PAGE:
Western museums try to forge deal with west Africa to return the Benin bronzes

British Museum and other European institutions seek way to create a permanent exhibition of looted artefacts in Nigeria

A bronze sculpture of a cockerel that adorned a Cambridge University dining room is among a huge haul of looted antiquities that may now be returned to west Africa.

The British Museum will take part in a European summit to discuss the return of art seized from the Benin kingdom, now part of southern Nigeria, by a British punitive expedition in 1897 as “reparations” after it defied the British empire by imposing customs duties.

The museums taking part in the Benin dialogue group hope to establish a permanent display in Benin City, Nigeria, using items rotated from a consortium of reputable institutions. The negotiations involve authorities from Nigeria and the neighbouring country of Benin.

Among the looted sculptures is the bronze cockerel known as the Okukor, which was removed from public view earlier this year after Cambridge students called for it to be returned to west Africa. However, it was confirmed last week that the cockerel remains at the university. The fate of hundreds of other “Benin bronzes”, housed in institutions such as the British Museum, will be discussed by curators when the group meets next year at the Netherlands’ National Museum of Ethnology in Leiden.

“I think that among this generation of curators there is an eagerness to find ways towards reconciliation,” said Dr Michael Barrett, senior curator at Stockholm’s Världskulturmuseet. “We are one of the smaller participants in this and it is very early but we are eager to continue with discussions.”

Among the issues still to be resolved are insurance costs and security arrangements. European curators and their west African counterparts are also keen to establish a legal framework that would guarantee the artefacts immunity from seizure in Nigeria.

John Picton, a professor at Soas University of London (formerly the School of Oriental and African Studies) and a former curator of the National Museum in Lagos, said: “The moral case is indisputable. Those antiquities were lifted from Benin City and you can argue that they ought to go back. On the other hand, the rival story is that it is part of world art history and you do not want to take away African antiquity from somewhere like the museums in Paris or London, because that leaves Africa without its proper record of antiquity.”

Aside from cost, concerns about security were also foremost in the minds of European institutions, he said. “There has to be some sort of negotiation and a recognition perhaps that things are on long-term loan from Nigeria.”

Picton said that many people were unaware that the largest collection of antiquities from the 19th-century looting of Benin was in the Ethnological Museum of Berlin, while the second largest was in the British Museum.

A British Museum spokesman said it had not received a formal request to loan objects to Nigeria for any specific project but remained in dialogue with the National Commission for Museums and Monuments in Nigeria, and was willing to consider any specific proposals.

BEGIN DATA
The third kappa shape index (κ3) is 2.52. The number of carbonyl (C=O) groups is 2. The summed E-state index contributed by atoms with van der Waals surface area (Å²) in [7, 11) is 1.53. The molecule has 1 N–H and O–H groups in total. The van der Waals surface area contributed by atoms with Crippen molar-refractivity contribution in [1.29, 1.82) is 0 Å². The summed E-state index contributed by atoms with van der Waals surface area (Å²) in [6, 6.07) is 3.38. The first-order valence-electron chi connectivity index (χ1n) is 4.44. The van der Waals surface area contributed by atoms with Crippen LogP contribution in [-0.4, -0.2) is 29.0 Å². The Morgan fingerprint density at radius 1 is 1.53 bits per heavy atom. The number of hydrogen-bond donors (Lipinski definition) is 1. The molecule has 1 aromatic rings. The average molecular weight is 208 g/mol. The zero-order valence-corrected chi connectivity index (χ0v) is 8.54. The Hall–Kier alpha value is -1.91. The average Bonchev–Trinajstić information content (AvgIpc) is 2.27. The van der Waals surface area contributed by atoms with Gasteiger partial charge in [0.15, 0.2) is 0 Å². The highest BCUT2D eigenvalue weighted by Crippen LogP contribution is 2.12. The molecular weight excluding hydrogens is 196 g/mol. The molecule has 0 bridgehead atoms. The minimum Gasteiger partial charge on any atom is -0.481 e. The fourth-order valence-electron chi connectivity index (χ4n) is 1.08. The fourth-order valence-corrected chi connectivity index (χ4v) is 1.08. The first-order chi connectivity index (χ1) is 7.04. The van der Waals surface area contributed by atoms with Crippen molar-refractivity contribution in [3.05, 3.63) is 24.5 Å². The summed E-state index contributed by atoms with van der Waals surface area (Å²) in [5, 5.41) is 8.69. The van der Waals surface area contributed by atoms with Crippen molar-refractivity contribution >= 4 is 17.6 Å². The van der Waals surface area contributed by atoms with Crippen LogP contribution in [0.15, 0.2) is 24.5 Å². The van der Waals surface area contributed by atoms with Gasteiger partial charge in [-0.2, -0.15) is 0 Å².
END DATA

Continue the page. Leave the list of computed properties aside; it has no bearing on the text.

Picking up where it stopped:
The new dialogue is already paying off, insist authorities in Nigeria, where an exhibition, Return of the Lost Treasures, has just come to an end at the National Museum in Lagos. However, the exhibition – featuring artefacts said to have been repatriated from Europe and the US – has been treated with scepticism in some quarters.

Kwame Opoku, a Ghanian writer and former UN legal adviser, blogged: “Most of the artefacts displayed appear inferior in quality to Nigerian artefacts that are in western museums, in Boston, London, Berlin, Paris and elsewhere. One might even wonder if they are not fakes.”

He added: “One thing this exhibition confirms abundantly is that the policy of quiet diplomacy that has been pursued by Nigerian authorities since independence in 1960 has completely failed.”

Cambridge University said in a statement that it supported the establishment of a permanent display in Benin City, featuring material rotated from a consortium of European museums. “Given the scale of the collection worldwide, we believe that collective discussion and engagement will achieve more than independent action.”


The so-called Benin bronzes refer to the antiquities looted in 1897 when a punitive British military expedition moved to crush the west African kingdom of Benin.

British traders were furious that Oba (King) Ovonramwen, ruler of the still independent territory, had defied the empire and was demanding customs duties from them. Outrage back home in the UK was fuelled when a group of officers dispatched to see the Oba on the orders of the governor of Britain’s west African Niger Coast Protectorate were ambushed and killed. Two months later 1,200 British troops and protectorate forces led by Sir Harry Rawson were sent to the kingdom, where they destroyed Benin City and looted thousands of works of art and other treasures.

A steady trade in the objects led to them being scattered around Europe – with a large haul ending up in Germany. Significant artefacts such as the 16th-century cast bronze head of a young woman, probably representing Benin’s Queen Idia, ended up in the British Museum.


Ben Quinn

The GuardianTramp

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